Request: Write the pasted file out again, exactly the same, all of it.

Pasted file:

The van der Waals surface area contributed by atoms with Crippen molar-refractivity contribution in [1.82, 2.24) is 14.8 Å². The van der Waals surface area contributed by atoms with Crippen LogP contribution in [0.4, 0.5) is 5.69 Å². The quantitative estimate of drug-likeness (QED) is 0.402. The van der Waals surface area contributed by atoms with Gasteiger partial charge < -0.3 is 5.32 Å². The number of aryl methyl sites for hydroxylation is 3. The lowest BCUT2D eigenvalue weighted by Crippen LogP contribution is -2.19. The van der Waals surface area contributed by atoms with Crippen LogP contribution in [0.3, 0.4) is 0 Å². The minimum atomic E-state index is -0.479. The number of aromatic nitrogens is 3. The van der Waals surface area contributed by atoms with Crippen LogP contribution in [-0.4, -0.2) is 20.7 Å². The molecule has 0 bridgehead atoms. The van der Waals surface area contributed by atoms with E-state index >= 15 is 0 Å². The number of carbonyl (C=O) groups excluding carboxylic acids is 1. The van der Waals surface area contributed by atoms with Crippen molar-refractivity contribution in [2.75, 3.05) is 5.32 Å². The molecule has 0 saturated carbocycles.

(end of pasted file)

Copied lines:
The van der Waals surface area contributed by atoms with Crippen molar-refractivity contribution in [1.82, 2.24) is 14.8 Å². The van der Waals surface area contributed by atoms with Crippen LogP contribution in [0.4, 0.5) is 5.69 Å². The quantitative estimate of drug-likeness (QED) is 0.402. The van der Waals surface area contributed by atoms with Gasteiger partial charge < -0.3 is 5.32 Å². The number of aryl methyl sites for hydroxylation is 3. The lowest BCUT2D eigenvalue weighted by Crippen LogP contribution is -2.19. The van der Waals surface area contributed by atoms with Crippen LogP contribution in [0.3, 0.4) is 0 Å². The minimum atomic E-state index is -0.479. The number of aromatic nitrogens is 3. The van der Waals surface area contributed by atoms with Crippen LogP contribution in [-0.4, -0.2) is 20.7 Å². The molecule has 0 bridgehead atoms. The van der Waals surface area contributed by atoms with E-state index >= 15 is 0 Å². The number of carbonyl (C=O) groups excluding carboxylic acids is 1. The van der Waals surface area contributed by atoms with Crippen molar-refractivity contribution in [2.75, 3.05) is 5.32 Å². The molecule has 0 saturated carbocycles.